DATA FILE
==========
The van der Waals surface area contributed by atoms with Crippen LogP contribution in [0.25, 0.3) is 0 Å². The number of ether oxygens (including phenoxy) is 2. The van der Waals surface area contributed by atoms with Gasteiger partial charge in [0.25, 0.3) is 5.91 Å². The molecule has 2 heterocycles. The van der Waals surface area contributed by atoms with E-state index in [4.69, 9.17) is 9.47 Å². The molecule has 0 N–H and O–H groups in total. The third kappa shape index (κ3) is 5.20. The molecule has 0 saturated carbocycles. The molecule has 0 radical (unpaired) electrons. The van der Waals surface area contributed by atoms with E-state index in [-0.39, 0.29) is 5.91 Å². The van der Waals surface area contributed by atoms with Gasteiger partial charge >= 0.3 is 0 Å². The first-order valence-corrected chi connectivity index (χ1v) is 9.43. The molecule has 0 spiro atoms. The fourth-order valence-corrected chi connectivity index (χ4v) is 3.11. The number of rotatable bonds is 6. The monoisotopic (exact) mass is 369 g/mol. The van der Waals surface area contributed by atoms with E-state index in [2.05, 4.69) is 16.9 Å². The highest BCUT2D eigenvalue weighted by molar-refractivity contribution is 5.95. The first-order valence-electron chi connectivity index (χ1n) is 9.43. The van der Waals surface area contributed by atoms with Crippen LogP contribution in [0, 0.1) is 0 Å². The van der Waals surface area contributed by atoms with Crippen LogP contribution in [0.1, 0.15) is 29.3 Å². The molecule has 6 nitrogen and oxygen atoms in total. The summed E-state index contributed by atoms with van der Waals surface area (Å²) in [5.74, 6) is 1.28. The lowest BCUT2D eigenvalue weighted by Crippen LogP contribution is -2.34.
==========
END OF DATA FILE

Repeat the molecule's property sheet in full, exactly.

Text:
The van der Waals surface area contributed by atoms with Crippen LogP contribution in [0.25, 0.3) is 0 Å². The number of ether oxygens (including phenoxy) is 2. The van der Waals surface area contributed by atoms with Gasteiger partial charge in [0.25, 0.3) is 5.91 Å². The molecule has 2 heterocycles. The van der Waals surface area contributed by atoms with E-state index in [4.69, 9.17) is 9.47 Å². The molecule has 0 N–H and O–H groups in total. The third kappa shape index (κ3) is 5.20. The molecule has 0 saturated carbocycles. The molecule has 0 radical (unpaired) electrons. The van der Waals surface area contributed by atoms with E-state index in [-0.39, 0.29) is 5.91 Å². The van der Waals surface area contributed by atoms with Gasteiger partial charge >= 0.3 is 0 Å². The first-order valence-corrected chi connectivity index (χ1v) is 9.43. The molecule has 0 spiro atoms. The fourth-order valence-corrected chi connectivity index (χ4v) is 3.11. The number of rotatable bonds is 6. The monoisotopic (exact) mass is 369 g/mol. The van der Waals surface area contributed by atoms with E-state index in [2.05, 4.69) is 16.9 Å². The highest BCUT2D eigenvalue weighted by molar-refractivity contribution is 5.95. The first-order valence-electron chi connectivity index (χ1n) is 9.43. The van der Waals surface area contributed by atoms with Crippen LogP contribution in [0, 0.1) is 0 Å². The van der Waals surface area contributed by atoms with Crippen LogP contribution in [0.1, 0.15) is 29.3 Å². The molecule has 6 nitrogen and oxygen atoms in total. The summed E-state index contributed by atoms with van der Waals surface area (Å²) in [5.74, 6) is 1.28. The lowest BCUT2D eigenvalue weighted by Crippen LogP contribution is -2.34.